This site has been archived and you can no longer log in or post new messages. For up-to-date community resources please visit

eZ Community » Blogs » Gaetano Giunta » Little Nemo in SlumberCode part 1:...


Little Nemo in SlumberCode part 1: can jQuery meet the eZ template language?

Sunday 18 March 2012 12:43:38 am

  • Currently 5 out of 5 Stars.
  • 1
  • 2
  • 3
  • 4
  • 5

First post in a series of "crazy ideas to explore at nighttime", this is dedicated to a new friend of mine: jQuery.

I never used that framework very much (I remain a backend coder at heart), but having been recently involved in whipping up some interactive and cool-looking web pages, I was impressed by the ease with which it allows to select sets of html elements and retrieve / alter their values.

The next (il)logical step was asking myself: can we reproduce such conciseness and ease of use in the eZ template language, where fetch functions are a staple? After all the "content/list" fetch function is used to select a set of nodes from a tree, with some filters applied. And, hey, nodes have attributes too, just like html elements!

Read on for more senseless drivel, erm, detailed analysis...

Ideas for a jquery-like syntax in templates:

First thing first, let's start with the goal: replacing only fetch content/list. Replacing all fetches in one step is a bit too much even for me!

Then: why use jquery syntax instead of xpath, solr filter syntax or other? I have no idea. Maybe other such micro-languages exist and are better suited. But jquery seems to be well known by web developers right now.

Last: let's concentrate on the selector part for now. How to make selector results more easily iterable/filterable can be done in a 2nd step - and the template syntax with its native support for properties (aka is already quite good in that aspect. Also the equivalent of jQuery .filter() could reasonably be implemented, but it would be a big perf killer, and we don't want devs to fetch 1 million objects from the db to filter them immediately afterwards and use only 1...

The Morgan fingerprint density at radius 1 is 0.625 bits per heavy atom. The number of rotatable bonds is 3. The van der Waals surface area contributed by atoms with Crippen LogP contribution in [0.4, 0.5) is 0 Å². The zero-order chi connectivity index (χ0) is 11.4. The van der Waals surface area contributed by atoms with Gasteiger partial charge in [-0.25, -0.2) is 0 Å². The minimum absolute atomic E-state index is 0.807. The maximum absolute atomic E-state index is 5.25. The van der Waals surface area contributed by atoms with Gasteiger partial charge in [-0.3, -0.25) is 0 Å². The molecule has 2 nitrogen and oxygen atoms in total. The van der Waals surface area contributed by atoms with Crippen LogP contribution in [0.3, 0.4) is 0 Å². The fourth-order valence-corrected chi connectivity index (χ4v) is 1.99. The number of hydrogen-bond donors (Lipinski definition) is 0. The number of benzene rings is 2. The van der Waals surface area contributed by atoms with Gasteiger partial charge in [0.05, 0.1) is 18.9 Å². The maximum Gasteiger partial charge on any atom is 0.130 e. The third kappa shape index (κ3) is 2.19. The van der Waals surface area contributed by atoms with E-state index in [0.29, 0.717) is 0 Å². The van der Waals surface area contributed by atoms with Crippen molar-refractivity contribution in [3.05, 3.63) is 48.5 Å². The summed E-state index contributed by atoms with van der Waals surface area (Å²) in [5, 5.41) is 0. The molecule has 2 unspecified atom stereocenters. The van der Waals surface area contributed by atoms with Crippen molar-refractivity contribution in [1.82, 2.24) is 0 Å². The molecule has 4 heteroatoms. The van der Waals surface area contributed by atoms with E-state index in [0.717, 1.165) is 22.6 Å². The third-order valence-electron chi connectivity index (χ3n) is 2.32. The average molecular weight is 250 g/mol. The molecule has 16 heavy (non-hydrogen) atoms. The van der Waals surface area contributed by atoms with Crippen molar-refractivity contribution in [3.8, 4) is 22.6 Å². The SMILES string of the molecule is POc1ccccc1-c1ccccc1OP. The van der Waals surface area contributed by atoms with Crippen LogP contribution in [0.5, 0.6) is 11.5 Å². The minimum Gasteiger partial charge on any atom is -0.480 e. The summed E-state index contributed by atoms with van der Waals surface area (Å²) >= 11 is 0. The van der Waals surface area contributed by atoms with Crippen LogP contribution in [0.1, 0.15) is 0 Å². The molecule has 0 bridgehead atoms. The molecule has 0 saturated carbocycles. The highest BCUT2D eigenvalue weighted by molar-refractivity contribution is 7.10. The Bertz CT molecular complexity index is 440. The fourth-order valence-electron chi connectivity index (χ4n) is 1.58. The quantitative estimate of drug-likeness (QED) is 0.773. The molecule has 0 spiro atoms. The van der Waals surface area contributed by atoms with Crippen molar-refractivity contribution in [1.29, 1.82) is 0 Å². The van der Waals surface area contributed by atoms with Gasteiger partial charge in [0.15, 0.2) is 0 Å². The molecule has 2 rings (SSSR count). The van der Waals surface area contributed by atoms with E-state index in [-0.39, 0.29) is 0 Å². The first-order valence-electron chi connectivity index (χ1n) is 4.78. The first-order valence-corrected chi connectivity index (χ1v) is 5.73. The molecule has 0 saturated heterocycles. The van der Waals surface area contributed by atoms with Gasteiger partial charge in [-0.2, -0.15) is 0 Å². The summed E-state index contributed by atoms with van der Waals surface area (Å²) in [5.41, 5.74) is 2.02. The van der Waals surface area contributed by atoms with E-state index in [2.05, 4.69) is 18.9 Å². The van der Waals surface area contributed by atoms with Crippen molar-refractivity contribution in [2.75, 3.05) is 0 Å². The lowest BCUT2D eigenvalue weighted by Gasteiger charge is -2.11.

1. use a (new) operator

it is shorter to type than a fetch, eg
{def $items = q(" ... ")}
{q(" ... ").name}
to be seen:
. is syntax 2 parsed at all?
. can we have "_" as valid operator name instead of "q"?
. what to return? a node, a template-iterable magic object, an array of nodes?
. when adding into the mix template vars, do we get character soup?
2. useful selectors to implement, working as they do in jQuery (from the ones in
* (little useful,  but doable)
[name="value"] ("name" in this case is a field in the data_map)
[name|="value"], [name*="value"], [name$="value"], [name!="value"]
.class (content class)
' > ' (direct child)
' ' (space = ancestor/descendant) => replace with ">>" to ease parsing?
:empty (element with no children, not really that useful)
:eq(), :lt(), :gt() (used for pagination)
['name'] (has an attribute named "name")
:hidden / :visible
[attributeFilter1][attributeFilter2][attributeFilterN] (AND them together)
" , , " multiple selector (implemented via many queries)
:not (useful ???)
3. missing selectors / functionality:
- sorting
- depth
- section filter
- obj state filter
- fetch count => use qc() operator instead of q()
- language
- object name
- class groups (as in class_filter_array)
- only translated
- main lang only
- main node only
- numerical comparison on attributes (ex: [name<="value"] [name>="value"] )
- between, in, not in comparison for attributes
- use "*" for AND and "+" for OR when creating groups
- use (name="value") for filtering on other things than class attributes, and [attrname="value"] or [classname/attrname="value"] for filtering on them
- use gt,ge,lt,le for comparisons on attribute values. benefit: we use the ">" sign only for parent/child relationships
4. technical considerations

It would be nice to lift the parser to interpret the selector string straight off jquery, but it will have to be rewritten in php. Not an easy task.

The perf hit induced by this extra parsing should not be too much as long as it happens only at template-compile time. If it happens at runtime, it has to be measured and compared to the overhead of a standard fetch

Apart from parsing the selector string, the sql conditions generated by this operator will probably not be covered at 100% by the ones existing for the current fetches. So a lot of sql-generation is also on the plate.

5. examples
all children of root for building a menu: down 1 level, 2 classes allowed
all article comments with a recent date
.article > .comment [date>=XXX]
2 >> .article > .comment [date>=XXX]
all articles in section 3
.article :section(3)
.article (section=3)
all articles in section 3 and 4
.article (section=3+4)
real life case: root node taken from ini, class from variable, section from variable
{p( concat( "#", ezini('mysection', 'mynode', 'mynodes.ini'), ">>.", $class, "(section=", $sectid, ")" )}

As you can see, the last case is a bit of a letdown: it really is much less readable than the equivalent fetch function...

What do you think?

Proudly Developed with from